Information Literacy, one of WSU’s Seven Learning Goals of Undergraduate Education, refers to effectively identifying, locating, evaluating, using responsibly and sharing information for the problem at hand. The nearly thirty WSU research/public services librarians, across all campuses (including fully online WSU Global), provide library instruction to faculty, students, and staff. Subject specialist librarians and departmental liaisons offer information literacy instruction in their respective disciplines and subject areas. Many of the public services librarians are part of the Library Instruction Team which focuses on collaborative instructional work with academic and co-curricular programs. 

  • Central academic units receiving structured and consistent library instruction are English Composition (with a special emphasis on reaching all sections of English 101, a foundational UCORE Written Communication [WRTG] course), Roots of Contemporary Issues (the foundational first-year experience [ROOT] course for UCORE), Pathways to Academic Success Seminar (UNIV 104), and the Honors College. 
  • Information literacy instruction in a variety of formats characterize the Libraries’ educational endeavors with a number of co-curricular groups including First Year Focus (a learning communities program), Multicultural Student Services, New Student Programs, Residence Life, and the Academic Success and Career Center. Some librarians also teach the Libraries’ Accessing Information for Research (UNIV 300) course.

Use of Assessment. On a continual cycle, public services librarians develop and refine information literacy curriculum including active learning lessons and research assignments, work with students and instructors to hone their research skills, and use the results of student learning assessments to continually improve information literacy and library instruction partnerships and services. The following are two examples where results from programmatic assessment of student learning led to changes in the curriculum which then served as a catalyst for greater student achievement of central undergraduate learning outcomes.

Roots of Contemporary Issues (History 105). Thousands of Roots of Contemporary Issues students engage annually with a set of scaffolded research assignments, leading to completion of a final research paper. For many years, Roots of Contemporary Issues faculty have used a rubric including information literacy skills to evaluate a random sample of student papers.

  • Among the information literacy skills, students had issues with quality thesis development. Adjustments in assignment component sequence and instruction session content were implemented in order to create improvement in this area.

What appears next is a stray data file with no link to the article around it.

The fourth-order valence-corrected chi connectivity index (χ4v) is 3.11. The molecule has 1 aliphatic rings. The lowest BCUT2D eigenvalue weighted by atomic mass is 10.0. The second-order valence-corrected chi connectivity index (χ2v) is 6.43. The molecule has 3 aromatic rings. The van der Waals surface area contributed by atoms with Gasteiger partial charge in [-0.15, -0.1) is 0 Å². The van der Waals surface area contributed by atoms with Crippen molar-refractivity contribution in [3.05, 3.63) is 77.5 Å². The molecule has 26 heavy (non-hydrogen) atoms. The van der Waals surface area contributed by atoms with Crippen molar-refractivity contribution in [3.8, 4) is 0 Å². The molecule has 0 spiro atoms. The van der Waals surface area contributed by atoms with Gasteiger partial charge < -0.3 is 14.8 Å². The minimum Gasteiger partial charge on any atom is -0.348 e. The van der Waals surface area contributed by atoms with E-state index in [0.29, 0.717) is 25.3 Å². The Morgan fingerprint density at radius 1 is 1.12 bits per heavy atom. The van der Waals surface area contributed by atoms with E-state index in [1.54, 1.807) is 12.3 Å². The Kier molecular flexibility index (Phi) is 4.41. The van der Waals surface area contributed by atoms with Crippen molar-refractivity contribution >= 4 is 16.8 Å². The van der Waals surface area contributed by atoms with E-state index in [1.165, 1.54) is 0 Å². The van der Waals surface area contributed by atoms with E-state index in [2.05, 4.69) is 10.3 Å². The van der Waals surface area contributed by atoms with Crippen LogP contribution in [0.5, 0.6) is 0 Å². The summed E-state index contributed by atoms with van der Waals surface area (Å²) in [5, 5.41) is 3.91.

English 101. Each year, thousands of English 101 students complete information literacy infused online activities as part of their library instruction experience. One set of questions asks them about identifying information types (e.g., books, scholarly journal articles) as a way to assess credibility and applicability of information sources.

  • In the first few years of assessing student work concerning this goal, librarians discovered students were quite proficient, but largely because so many databases label sources with information type icons.
  • Librarians have since adjusted the assessment instrument and learned that beyond the icons, students struggle mightily with identifying many nuanced kinds of scholarly books and articles. Librarians are now adjusting their pre-activity instruction in order to address this gap in student information literacy.

Librarians routinely report programmatic assessment results to administrators and instructors of the programs, and in the case of Roots of Contemporary Issues, librarians work closely with these constituencies throughout the entire assessment cycle. For more information about WSU Library Instruction and its role in information literacy assessment, see the Library Instruction website or contact Corey Johnson.

For additional information about how student learning evidence contributes to decision making intended to support student learning and quality educational programs, including general education, see Use of Student Learning Evidence.